Who knew in the 1990s? It depended on where you looked. §512(c) did in fact have the digital landlord in mind. But the idea that UGC business models weren’t contemplated comes from people who weren’t paying attention. GeoCities was on the radar, and GeoCities was YouTube: we give you space, we give you a template, and we run ads on your website. That’s YouTube. Litman’s Digital Copyright has more on the deal.

We just heard about takedowns being ineffective. Ex parte relief plus DRM was supposed to make content safe; Paramount can’t keep its movies offline. We can stipulate that’s true. But what we need to know is whether a legislative fix is needed. 75 million takedown notices: is that inefficient?  Prima facie too big an amount?  We now have robots sending notices and robots automatically taking content down. And we’ve heard the story of disproportionate effects on small authors.

Response: we’re in early days. (I’d also say that 75 million ought to be compared to the number of links Google indexes.)  Also we hear that takedowns are unfair because Google is making too much money. But: Would you have gotten Content ID if Congress had drafted the requirement for what Content ID should look like? He submits that you would not.

Others say: Maybe we should have a sunrise period for owners to inspect content before it goes online. Or maybe we should require filters. These are the sort of proposals. Or some sort of burden shifting on staydown/generalized notice. This shifts balance in favor of rightsholders and not public interest. We are seeing an explosion of creativity, even if certain highly capitalized business models are unable to adapt; progress is not under threat and there’s no reason to reopen this particular deal especially given the kind of institution that Congress is.

Real problem: failure to license. If more Paramount movies were on Netflix, they’d be sending fewer takedown notices. (I note he said nothing about more Paramount movies on UltraViolet.)  Netflix is not “unsafe,” but they can’t agree on the price of content on demand. Consumers are Roger Daltrey: “I want it.” Rightsholders are Pete Townsend: “You can’t have it.” Consumers should and ultimately will prevail.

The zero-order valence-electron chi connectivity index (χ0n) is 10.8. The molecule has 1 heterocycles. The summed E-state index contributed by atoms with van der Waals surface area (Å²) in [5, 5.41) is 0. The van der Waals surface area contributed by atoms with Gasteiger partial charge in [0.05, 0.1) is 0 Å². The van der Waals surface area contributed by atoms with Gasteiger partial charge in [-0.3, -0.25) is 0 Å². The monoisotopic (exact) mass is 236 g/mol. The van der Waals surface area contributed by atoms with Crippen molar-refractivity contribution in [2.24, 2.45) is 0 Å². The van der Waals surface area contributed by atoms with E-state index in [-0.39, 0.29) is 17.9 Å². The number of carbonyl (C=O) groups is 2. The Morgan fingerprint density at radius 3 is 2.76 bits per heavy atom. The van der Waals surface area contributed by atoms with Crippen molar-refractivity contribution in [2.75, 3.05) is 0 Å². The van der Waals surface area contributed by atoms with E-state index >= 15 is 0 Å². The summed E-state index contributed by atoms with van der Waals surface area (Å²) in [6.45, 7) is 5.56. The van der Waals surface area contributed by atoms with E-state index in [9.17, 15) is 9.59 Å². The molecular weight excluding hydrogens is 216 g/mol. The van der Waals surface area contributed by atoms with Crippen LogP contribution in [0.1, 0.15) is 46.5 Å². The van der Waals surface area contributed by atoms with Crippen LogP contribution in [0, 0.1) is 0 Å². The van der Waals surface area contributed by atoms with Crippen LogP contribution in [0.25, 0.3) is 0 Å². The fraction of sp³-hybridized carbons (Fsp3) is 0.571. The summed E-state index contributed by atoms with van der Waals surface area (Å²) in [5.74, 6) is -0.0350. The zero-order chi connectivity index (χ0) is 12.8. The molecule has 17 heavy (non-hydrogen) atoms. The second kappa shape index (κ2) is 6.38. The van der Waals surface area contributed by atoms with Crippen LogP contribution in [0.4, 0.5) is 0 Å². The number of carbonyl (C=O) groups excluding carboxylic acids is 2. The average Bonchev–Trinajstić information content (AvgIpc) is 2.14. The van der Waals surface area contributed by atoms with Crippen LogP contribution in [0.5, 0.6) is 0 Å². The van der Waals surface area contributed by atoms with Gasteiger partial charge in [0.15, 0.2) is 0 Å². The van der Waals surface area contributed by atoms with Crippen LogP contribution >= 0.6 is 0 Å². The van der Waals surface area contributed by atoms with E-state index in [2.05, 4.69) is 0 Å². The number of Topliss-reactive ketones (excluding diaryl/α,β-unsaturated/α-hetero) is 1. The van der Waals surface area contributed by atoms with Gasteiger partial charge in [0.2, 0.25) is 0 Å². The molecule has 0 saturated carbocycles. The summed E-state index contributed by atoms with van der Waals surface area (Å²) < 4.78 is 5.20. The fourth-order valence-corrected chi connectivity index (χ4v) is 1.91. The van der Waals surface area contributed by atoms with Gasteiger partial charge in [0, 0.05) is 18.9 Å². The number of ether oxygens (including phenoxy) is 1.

Are we getting enough creativity?  Look at Frozen. We are getting smash hits; we are getting big investments.

What of small producers who find their works on YouTube? That’s a problem. Next YouTube startup is also a small producer, and shift in §512 penalizes them.  Small/independent authors are put up in the legislative conversation but they’re not the real drivers of reform. They’re better off with the battle of the titans, which will lead to a licensing scheme they can use too. 

If we did do something, we should address abusive takedown notices, giving users right to use lawful use/fair use flag constituting preemptive counternotice, requiring direct suit against the uploader and preventing suit against the ISP.  Not everyone will use, but will have powerful educational effect.

Brianna Schofield, UC Berkeley School of Law, Samuelson Law, Technology & Public Policy Clinic

Need for further research: difficult to know how §512 should change, if at all, if we don’t know how it’s actually working. go to our website.  A lot of hidden decisions on both sides: senders and recipients. Recent and growing automation has led to vast amounts of data.  We’ve begun collecting and coding.  Coding whether the notice requirements are met; who’s the owner; how many links per notice; how the allegedly infringing work is identified. Designed to tease out answers about validity, whether it’s targeting something that’s not a copyright claim but might be something else, like a privacy claim. Transparency has been an uphill battle; ISPs have been hesitant despite confidentiality promises because of fear of scorched earth litigation. Rights enforcement agencies sometimes use transparency as a portfolio of their work.

We have been asking ISPs about form notices. Some say this leads to a significant decrease in notices, while others say dramatic increase. Overall, form notices do seem to lead to greater compliance with statutory requirements, but not clear if that relates to underlying validity of claim.

Notice and staydown: Not practically/financially feasible for many ISPs.  Content ID took hundreds of engineers and $60 million to build; not all ISPs can afford that. Competitive disadvantage; effectively lock out new and innovative services. Filtering doesn’t account for things like fair use, licensed use, etc.

What about abusive notices?  Notices are used to target competitors’ content, critical speech, claims masquerading as copyright but really about TM or privacy. The counternotice provisions are ineffective.  Even problematic notices: the safest thing for an ISP to do is comply. Once they do that, they notify the users, but that’s super intimidating, especially for those who wish to engage in anonymous speech. Insufficient legal disincentives for senders. §512(f) is expensive, timeconsuming, with little prospect of damages.